Savitri Khanolkar Wiki, Age, Death, Husband, Children, Family, Biography & More – WikiBio


Savitri Khanolkar

Savitri Khanolkar (1913–1990) was an Indian designer and painter. He is credited with designing the Param Vir Chakra, the highest gallantry award of independent India. Apart from designing the Param Vir Chakra, Savitri is also known for designing the Maha Vir Chakra, Vir Chakra, Ashok Chakra, Kirti Chakra, Shaurya Chakra and the General Service Medal, which was discontinued in 1947. He died on 26 November 1990. ,

Wiki/Biography

Savitri Khanolkar was born as Eve Yvonne Maid de Maros on Sunday, 20 July 1913.age 77 years; at the time of death) in Neuchatel, Switzerland. Savitri Khanolkar spent most of her childhood in Geneva. He started his schooling from there. He lost his mother at a very young age; His father used to take care of him. During her school summer vacations, Savitri read a lot of books based on Indian culture and traditions. This made him more curious and enthusiastic about Indian culture. While on a beach vacation in Geneva, Savitri was introduced to a group of young Indian officer cadets. There he met Vikram Ramji Khanolkar, who was then training at the Royal Military Academy in Sandhurst, UK. Savitri immediately fell in love with him and insisted on getting Vikram’s address from her father. After getting his address, Savitri wrote to him. A few years later, she moved to Bombay, which was Vikram’s hometown, and the couple married in 1932. She started learning more about Indian culture and soon became well versed with Indian culture. After marriage, she studied at Patna University, where she learned more about Indian culture, Hinduism and the Vedas.

family

Savitri Khanolkar belonged to a Swiss family.

Guardian

His father’s name was Andre de Maide. He was Professor of Sociology at the University of Geneva. He was also the president of the Société de Sociology de Geneve. His mother’s name was Marthe Hentzelt. She was a professor at the Institut Jean-Jacques Rousseau (Rousseau Institute). His mother was of Russian descent.

husband and children

Her husband’s name was Vikram Ramji Khanolkar. He was an officer who was commissioned into the British Indian Army and served in the Indian Army after independence until the rank of a Major General. They were married in 1932 in Mumbai.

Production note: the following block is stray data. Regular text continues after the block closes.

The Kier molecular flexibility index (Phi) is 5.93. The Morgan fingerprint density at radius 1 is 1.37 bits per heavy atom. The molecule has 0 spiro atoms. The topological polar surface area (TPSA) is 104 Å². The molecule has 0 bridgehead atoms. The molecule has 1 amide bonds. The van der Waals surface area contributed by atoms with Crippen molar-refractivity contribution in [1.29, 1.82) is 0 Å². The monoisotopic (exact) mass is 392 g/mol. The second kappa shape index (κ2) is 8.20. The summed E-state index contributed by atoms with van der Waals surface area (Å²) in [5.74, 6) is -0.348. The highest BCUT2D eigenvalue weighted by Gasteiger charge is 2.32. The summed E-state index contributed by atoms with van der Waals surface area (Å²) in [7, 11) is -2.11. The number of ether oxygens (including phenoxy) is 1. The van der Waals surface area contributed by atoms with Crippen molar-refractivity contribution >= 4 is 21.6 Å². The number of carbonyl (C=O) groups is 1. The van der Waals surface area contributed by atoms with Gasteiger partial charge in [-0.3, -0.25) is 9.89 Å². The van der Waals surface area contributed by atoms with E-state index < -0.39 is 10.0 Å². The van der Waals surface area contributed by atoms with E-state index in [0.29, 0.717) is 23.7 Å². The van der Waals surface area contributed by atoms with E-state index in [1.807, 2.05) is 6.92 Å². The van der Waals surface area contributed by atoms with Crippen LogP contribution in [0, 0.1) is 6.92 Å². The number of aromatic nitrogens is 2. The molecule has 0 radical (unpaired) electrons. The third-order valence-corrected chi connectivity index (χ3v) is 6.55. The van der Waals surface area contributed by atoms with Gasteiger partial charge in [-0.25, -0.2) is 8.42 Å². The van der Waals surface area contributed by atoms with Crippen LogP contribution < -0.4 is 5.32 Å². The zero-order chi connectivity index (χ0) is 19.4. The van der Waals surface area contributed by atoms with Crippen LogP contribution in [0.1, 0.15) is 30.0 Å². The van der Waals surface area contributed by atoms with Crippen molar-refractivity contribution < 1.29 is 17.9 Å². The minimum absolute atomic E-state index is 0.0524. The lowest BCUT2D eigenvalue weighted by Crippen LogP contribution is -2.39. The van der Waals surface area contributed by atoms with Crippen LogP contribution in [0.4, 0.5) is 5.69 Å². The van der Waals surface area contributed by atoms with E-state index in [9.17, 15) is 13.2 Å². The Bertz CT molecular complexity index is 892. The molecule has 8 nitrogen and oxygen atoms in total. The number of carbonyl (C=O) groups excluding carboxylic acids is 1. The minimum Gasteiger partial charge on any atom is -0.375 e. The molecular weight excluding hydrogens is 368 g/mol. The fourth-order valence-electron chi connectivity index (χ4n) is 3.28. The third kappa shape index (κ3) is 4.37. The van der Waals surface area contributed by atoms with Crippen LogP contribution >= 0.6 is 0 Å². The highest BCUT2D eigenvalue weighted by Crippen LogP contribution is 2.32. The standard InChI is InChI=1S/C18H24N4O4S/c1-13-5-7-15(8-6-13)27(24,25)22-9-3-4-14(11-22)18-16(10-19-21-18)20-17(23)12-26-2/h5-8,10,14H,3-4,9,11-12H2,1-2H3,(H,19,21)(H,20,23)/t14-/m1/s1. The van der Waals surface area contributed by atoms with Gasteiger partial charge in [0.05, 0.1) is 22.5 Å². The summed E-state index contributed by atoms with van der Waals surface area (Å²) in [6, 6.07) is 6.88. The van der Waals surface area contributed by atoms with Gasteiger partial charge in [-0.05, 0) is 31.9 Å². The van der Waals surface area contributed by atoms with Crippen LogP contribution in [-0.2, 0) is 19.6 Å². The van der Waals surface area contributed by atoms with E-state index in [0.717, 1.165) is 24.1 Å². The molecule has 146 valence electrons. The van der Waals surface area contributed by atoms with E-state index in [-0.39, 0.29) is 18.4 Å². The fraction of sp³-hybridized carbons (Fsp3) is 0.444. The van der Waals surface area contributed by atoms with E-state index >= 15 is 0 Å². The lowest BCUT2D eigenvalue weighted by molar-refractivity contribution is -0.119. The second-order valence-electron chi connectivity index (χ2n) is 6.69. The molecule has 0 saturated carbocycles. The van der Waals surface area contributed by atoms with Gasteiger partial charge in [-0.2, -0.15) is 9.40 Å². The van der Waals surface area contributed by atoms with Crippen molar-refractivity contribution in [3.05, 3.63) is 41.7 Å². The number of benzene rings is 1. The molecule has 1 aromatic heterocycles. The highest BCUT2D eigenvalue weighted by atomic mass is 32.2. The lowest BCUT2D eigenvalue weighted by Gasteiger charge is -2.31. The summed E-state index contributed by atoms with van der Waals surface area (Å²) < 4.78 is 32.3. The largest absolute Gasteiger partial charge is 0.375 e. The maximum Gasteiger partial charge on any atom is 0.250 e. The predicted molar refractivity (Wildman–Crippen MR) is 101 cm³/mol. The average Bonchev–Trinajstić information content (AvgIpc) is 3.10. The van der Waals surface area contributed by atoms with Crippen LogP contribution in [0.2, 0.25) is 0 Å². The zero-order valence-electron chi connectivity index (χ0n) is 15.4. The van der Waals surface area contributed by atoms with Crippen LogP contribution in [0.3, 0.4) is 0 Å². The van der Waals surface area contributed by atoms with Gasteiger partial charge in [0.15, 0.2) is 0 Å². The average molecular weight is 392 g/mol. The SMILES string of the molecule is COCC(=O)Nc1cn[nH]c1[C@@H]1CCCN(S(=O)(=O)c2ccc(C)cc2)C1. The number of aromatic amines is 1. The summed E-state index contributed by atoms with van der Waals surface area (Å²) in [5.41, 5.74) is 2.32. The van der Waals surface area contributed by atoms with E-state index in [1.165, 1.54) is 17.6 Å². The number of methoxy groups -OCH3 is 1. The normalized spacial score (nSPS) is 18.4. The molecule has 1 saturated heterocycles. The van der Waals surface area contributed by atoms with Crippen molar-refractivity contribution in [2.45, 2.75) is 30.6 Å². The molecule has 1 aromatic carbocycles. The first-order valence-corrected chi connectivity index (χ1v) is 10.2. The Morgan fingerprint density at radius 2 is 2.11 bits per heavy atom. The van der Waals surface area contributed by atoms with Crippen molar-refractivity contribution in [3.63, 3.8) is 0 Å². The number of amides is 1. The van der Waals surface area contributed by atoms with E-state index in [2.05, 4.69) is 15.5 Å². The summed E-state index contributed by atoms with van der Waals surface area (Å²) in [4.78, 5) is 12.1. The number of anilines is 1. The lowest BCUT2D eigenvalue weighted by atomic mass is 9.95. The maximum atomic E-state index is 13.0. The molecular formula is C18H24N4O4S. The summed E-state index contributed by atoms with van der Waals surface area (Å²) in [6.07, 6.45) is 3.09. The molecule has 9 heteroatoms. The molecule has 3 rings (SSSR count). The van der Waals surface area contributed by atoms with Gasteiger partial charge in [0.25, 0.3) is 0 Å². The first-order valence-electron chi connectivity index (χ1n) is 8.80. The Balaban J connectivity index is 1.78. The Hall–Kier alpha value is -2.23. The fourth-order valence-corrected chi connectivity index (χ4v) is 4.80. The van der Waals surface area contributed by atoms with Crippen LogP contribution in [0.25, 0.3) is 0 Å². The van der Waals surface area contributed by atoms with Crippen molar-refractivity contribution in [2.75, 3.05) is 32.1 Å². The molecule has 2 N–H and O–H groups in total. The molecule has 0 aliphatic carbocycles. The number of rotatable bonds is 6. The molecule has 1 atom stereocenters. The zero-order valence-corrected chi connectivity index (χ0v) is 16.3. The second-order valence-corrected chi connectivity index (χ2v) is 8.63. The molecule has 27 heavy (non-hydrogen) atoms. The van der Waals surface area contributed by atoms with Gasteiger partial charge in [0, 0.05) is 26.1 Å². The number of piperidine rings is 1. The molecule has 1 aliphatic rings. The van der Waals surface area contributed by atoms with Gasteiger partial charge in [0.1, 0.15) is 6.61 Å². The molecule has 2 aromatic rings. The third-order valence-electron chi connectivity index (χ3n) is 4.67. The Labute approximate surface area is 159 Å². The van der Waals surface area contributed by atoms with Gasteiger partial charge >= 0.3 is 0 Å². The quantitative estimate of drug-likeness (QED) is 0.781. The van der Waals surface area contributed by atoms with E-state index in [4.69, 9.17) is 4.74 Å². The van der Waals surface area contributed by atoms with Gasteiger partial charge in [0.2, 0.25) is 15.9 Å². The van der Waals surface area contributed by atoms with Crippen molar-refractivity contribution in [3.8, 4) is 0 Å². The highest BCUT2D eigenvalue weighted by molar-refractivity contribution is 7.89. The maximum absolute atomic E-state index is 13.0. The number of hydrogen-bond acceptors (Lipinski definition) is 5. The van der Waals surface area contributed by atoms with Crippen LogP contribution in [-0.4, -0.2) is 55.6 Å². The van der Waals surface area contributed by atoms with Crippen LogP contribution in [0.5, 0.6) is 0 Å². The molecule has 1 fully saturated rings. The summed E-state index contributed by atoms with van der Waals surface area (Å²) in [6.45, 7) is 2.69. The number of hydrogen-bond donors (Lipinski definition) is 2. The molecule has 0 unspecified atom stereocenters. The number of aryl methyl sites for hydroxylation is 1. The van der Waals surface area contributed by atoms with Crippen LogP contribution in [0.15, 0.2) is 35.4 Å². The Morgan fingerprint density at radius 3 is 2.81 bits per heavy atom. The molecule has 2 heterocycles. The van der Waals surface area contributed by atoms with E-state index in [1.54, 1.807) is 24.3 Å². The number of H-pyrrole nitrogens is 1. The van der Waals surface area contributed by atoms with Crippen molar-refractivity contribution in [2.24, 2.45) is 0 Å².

Savitri Khanolkar with her husband Vikram Ramji Khanolkar

Savitri Khanolkar with her husband Vikram Ramji Khanolkar

His daughter’s name is Kumudini Khanolkar. She was married to Lieutenant General Surinder Sharma (PVSM, AVSM), who became the Engineer-in-Chief of the Indian Army. He was the younger brother of Major Somnath Sharma, who became the first recipient of the Param Vir Chakra, the country’s highest gallantry award.

Savitri Khanolkar's daughter Kumudini Khanolkar

Savitri Khanolkar’s daughter Kumudini Khanolkar

relationships / affairs

Before marrying him in 1932, she was in a relationship with Vikram Ramji Khanolkar for some time.

religion/religious thought

Hindu religion

Designing of the prestigious PVC

After India gained independence from the British Raj, in 1947, the newly established Indian Army asked Major General Hira Lal Atal, then Adjutant General of the Indian Army, to design new gallantry award medals for the Indian Army. . Soon, Major General Atal was introduced to Savitri Khanolkar, by now her husband Vikram Ramji Khanolkar had become Major General. Hira Lal was influenced by Atal Savitri’s knowledge of Indian culture and traditions. He, without hesitation, asked Savitri Khanolkar to help him with the design of the medals. Savitri, being a student of the Vedas, was greatly influenced by the story of a sage Dadhichi, a sage who donated his spine to the gods, so that they could make a weapon called Vajra to kill a very powerful demon. Savitri Khanolkar was greatly influenced by Chhatrapati Shivaji Maharaj, whom she considered as one of the greatest Indian warriors. Thus, he incorporated his famous sword Bhavani. The medal has a very peculiar design structure. It is cast in bronze and has a 32 mm purple ribbon attached to its top. In the center of the medal is a raised circle, which bears the national emblem of India, called the Lion Capital of Ashoka. The state emblem is surrounded by four thunderbolts, left, right, top and bottom. On each vajra are two swords of Shivaji Maharaj Bhavani. On the other side of the medal, its name is written in both English and Hindi, separated by two lotus flowers.

Param Vir Chakra

Param Vir Chakra

The diameter of the medal is 13/8 inch or 41.275 mm. The decoration is suspended from a straight curved suspension bar held in place by a purple ribbon. Its name is written on the reverse of the medal in both English and Hindi; Different from the lotus flower.

PVC Medal Ribbon

PVC Medal Ribbon

Creating other gallantry awards for India

Mahavir Chakra

Apart from designing PVC. Savitri Khanolkar is also recognized for designing the country’s second highest gallantry award, the Maha Vir Chakra. The award is cast in silver and is round in shape. The medal consists of a five-pointed heraldic star, and a circle in the center of the medal, bearing the national emblem of India. The word Mahavir Chakra has been engraved on the reverse side of the medal in English and Hindi languages. The words on the reverse side of the medal are distinct from Lotus, the national flower of India.

Maha Vir Chakra

Maha Vir Chakra